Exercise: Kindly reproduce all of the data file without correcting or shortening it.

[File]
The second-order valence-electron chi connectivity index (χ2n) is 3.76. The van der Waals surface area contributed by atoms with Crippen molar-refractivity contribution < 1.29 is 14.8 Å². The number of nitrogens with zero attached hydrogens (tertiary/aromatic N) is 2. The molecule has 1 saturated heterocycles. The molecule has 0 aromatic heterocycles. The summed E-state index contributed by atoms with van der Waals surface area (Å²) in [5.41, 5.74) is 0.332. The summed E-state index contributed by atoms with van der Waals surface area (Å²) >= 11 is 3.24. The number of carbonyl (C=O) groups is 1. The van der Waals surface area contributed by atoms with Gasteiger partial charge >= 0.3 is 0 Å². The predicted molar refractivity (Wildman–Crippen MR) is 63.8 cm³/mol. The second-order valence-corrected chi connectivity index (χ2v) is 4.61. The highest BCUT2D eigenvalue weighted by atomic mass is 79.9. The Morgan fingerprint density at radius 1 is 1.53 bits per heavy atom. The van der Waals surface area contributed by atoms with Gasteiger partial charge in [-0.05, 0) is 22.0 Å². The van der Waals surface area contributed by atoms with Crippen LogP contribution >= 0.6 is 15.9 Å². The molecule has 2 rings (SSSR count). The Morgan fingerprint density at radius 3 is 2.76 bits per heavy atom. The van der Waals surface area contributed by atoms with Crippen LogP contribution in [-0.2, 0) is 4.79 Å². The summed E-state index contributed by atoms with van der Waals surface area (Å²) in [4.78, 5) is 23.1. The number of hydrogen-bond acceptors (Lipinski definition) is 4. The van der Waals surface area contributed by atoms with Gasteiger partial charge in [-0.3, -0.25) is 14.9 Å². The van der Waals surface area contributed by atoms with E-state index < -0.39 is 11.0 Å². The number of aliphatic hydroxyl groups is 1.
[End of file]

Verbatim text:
The second-order valence-electron chi connectivity index (χ2n) is 3.76. The van der Waals surface area contributed by atoms with Crippen molar-refractivity contribution < 1.29 is 14.8 Å². The number of nitrogens with zero attached hydrogens (tertiary/aromatic N) is 2. The molecule has 1 saturated heterocycles. The molecule has 0 aromatic heterocycles. The summed E-state index contributed by atoms with van der Waals surface area (Å²) in [5.41, 5.74) is 0.332. The summed E-state index contributed by atoms with van der Waals surface area (Å²) >= 11 is 3.24. The number of carbonyl (C=O) groups is 1. The van der Waals surface area contributed by atoms with Gasteiger partial charge >= 0.3 is 0 Å². The predicted molar refractivity (Wildman–Crippen MR) is 63.8 cm³/mol. The second-order valence-corrected chi connectivity index (χ2v) is 4.61. The highest BCUT2D eigenvalue weighted by atomic mass is 79.9. The Morgan fingerprint density at radius 1 is 1.53 bits per heavy atom. The van der Waals surface area contributed by atoms with Gasteiger partial charge in [-0.05, 0) is 22.0 Å². The van der Waals surface area contributed by atoms with Crippen LogP contribution >= 0.6 is 15.9 Å². The molecule has 2 rings (SSSR count). The Morgan fingerprint density at radius 3 is 2.76 bits per heavy atom. The van der Waals surface area contributed by atoms with Crippen LogP contribution in [-0.2, 0) is 4.79 Å². The summed E-state index contributed by atoms with van der Waals surface area (Å²) in [4.78, 5) is 23.1. The number of hydrogen-bond acceptors (Lipinski definition) is 4. The van der Waals surface area contributed by atoms with Gasteiger partial charge in [-0.3, -0.25) is 14.9 Å². The van der Waals surface area contributed by atoms with E-state index < -0.39 is 11.0 Å². The number of aliphatic hydroxyl groups is 1.